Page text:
To read more about Professor Chenoweth and her work, check out the latest issue of Harvard Kennedy School Magazine.

https://www.hks.harvard.edu/faculty-research/policy-topics/advocacy-social-movements/paths-resistance-erica-chenoweths-research

Nov 12 2019

42mins

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206 David Deming on Why Free College is a Good Investment

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Harvard Kennedy School Professor David Deming, whose research focuses on the economics of education, recently wrote a New York Times op-ed titled “Tuition-free College Could Cost Less Than You Think.” Making college education widely affordable in the U.S. is vital, Deming says, because a degree will likely be a prerequisite for the labor market of the not-too-distant future.

Professor Deming recently sat down with PolicyCast host Thoko Moyo to discuss not just how to lower college costs, but also how to improve educational quality and what that could mean for students across the socioeconomic spectrum. In addition to being a professor at HKS and the Harvard Graduate School of Education, Deming is also the new faculty director of the Malcolm Wiener Center for Social Policy at HKS and a research associate at the National Bureau of Economic Research. He recently won the David Kershaw Prize, which is given to scholars under the age of 40 who have made distinguished contribution to the field of public policy and management.

To learn more about the Malcolm Wiener Center, please visit: https://www.hks.harvard.edu/centers/wiener

PolicyCast is hosted by Harvard Kennedy School Associate Dean of Communications Thoko Moyo. The show is produced by Ralph Ranalli and Susan Hughes.

Oct 28 2019

26mins

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205 Fixing Ourselves Is Hard: Iris Bohnet on Solving Bias in the Workplace

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Iris Bohnet is a behavioral economist, a leading researcher into gender bias, and Harvard Kennedy School's academic dean. She’s got some tough advice for the world’s biggest governments, corporations, and organizations: Stop wasting money on traditional diversity training programs, because they don’t work. But Dean Bohnet tells host Thoko Moyo that there's also good news: By focusing on fixing processes rather than people, we can create workarounds that solve for our stubborn biases.

Bohnet is also co-director of the Women and Public Policy Program at HKS and her research combines insights from economics and psychology to improve decision-making in organizations and society, primarily with a gender or cross-cultural perspective. She is the author of the award-winning book What Works: Gender Equality by Design, and was named one of the "Most Influential People in Gender Policy" by apolitical in 2018 and 2019.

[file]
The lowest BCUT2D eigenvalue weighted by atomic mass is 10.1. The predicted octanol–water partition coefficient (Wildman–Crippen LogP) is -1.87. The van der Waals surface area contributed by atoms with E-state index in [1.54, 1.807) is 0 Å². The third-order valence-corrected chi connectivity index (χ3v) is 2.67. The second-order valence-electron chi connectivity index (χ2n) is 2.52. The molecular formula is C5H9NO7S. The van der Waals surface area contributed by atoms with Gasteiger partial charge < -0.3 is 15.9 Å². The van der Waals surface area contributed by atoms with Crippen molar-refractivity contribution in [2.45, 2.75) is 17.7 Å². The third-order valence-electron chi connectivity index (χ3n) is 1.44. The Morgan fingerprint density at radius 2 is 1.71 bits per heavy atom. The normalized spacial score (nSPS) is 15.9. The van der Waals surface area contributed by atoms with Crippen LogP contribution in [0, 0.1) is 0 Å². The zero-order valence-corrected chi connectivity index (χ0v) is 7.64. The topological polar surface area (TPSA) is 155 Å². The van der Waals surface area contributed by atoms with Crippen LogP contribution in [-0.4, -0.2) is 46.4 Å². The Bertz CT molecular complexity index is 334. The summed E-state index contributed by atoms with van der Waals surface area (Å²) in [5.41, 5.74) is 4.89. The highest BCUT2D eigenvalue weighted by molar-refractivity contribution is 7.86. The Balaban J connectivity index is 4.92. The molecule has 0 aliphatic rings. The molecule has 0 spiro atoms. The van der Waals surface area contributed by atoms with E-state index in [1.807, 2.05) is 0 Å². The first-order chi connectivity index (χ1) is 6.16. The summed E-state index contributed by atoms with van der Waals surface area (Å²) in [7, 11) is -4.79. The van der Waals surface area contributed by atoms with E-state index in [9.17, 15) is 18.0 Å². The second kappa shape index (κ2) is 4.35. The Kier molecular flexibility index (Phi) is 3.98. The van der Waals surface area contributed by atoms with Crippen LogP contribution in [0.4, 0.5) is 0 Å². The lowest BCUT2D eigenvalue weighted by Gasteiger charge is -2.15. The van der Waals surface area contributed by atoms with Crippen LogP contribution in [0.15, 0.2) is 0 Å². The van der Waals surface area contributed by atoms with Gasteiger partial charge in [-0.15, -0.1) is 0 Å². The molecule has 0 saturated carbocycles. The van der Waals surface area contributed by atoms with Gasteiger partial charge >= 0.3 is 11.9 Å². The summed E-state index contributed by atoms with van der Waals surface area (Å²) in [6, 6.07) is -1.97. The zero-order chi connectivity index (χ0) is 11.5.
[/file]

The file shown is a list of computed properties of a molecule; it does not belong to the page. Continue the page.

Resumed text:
For more about the Women and Policy Policy Program (WAPPP), please visit: https://wappp.hks.harvard.edu/.

PolicyCast is hosted by Harvard Kennedy School Associate Dean of Communications Thoko Moyo. The show is produced by Ralph Ranalli and Susan Hughes.

Oct 16 2019

45mins

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204 Ambassador Wendy Sherman on High-Stakes Negotiation and Authentic Leadership

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Ambassador Wendy Sherman has been at the table for some of the most challenging negotiations in recent history. She’s held talks with North Korean dictator Kim Jong Il and sparred with Iranian officials to hammer out the 2015 nuclear weapons deal.

Now she’s brought what she’s learned about authentic leadership, diplomacy, and succeeding as a woman in a male-dominated field to a new book, which is titled “Not for the Faint of Heart: Lessons in Courage, Power and Persistence”

Ambassador Sherman is a professor of the practice of public leadership, director of the Center for Public Leadership at the Harvard Kennedy School, and a senior fellow at the Belfer Center for Science and International Affairs. She is also a senior counselor at Albright Stonebridge Group and former U.S. under secretary of state for political affairs.

For more about the Center for Public Leadership, please visit https://cpl.hks.harvard.edu/.

PolicyCast is hosted by Harvard Kennedy School Associate Dean of Communications Thoko Moyo. The show is produced by Ralph Ranalli and Susan Hughes.

Sep 30 2019

37mins

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203 Robot Car Revolution: Using Policy to Manage the Autonomous Vehicle Future

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Harvard Kennedy School Lecturer Mark Fagan is spearheading the Autonomous Vehicles Policy Initiative at the Taubman Center for State and Local Government, helping to ensure government officials can successfully navigate the impending robot car revolution. Mark talks with host Thoko Moyo about how AVs could have disruptive impacts on traffic safety and congestion, public transit, jobs, and even data privacy.

The Autonomous Vehicles Policy Initiative consults with stakeholders both inside and outside of the United States. Through research, teaching, and work with decision makers in administrations, with technologists and business leaders from AV companies and startups, and with other practicing professionals from the autonomous vehicles space, the initiative seeks to improve policymakers’ capacity to deal with this fast-emerging technology. They find actionable policy and strategy options to help create infrastructure that is livable for humans and AVs, and that helps mitigate the social consequences of the AV revolution.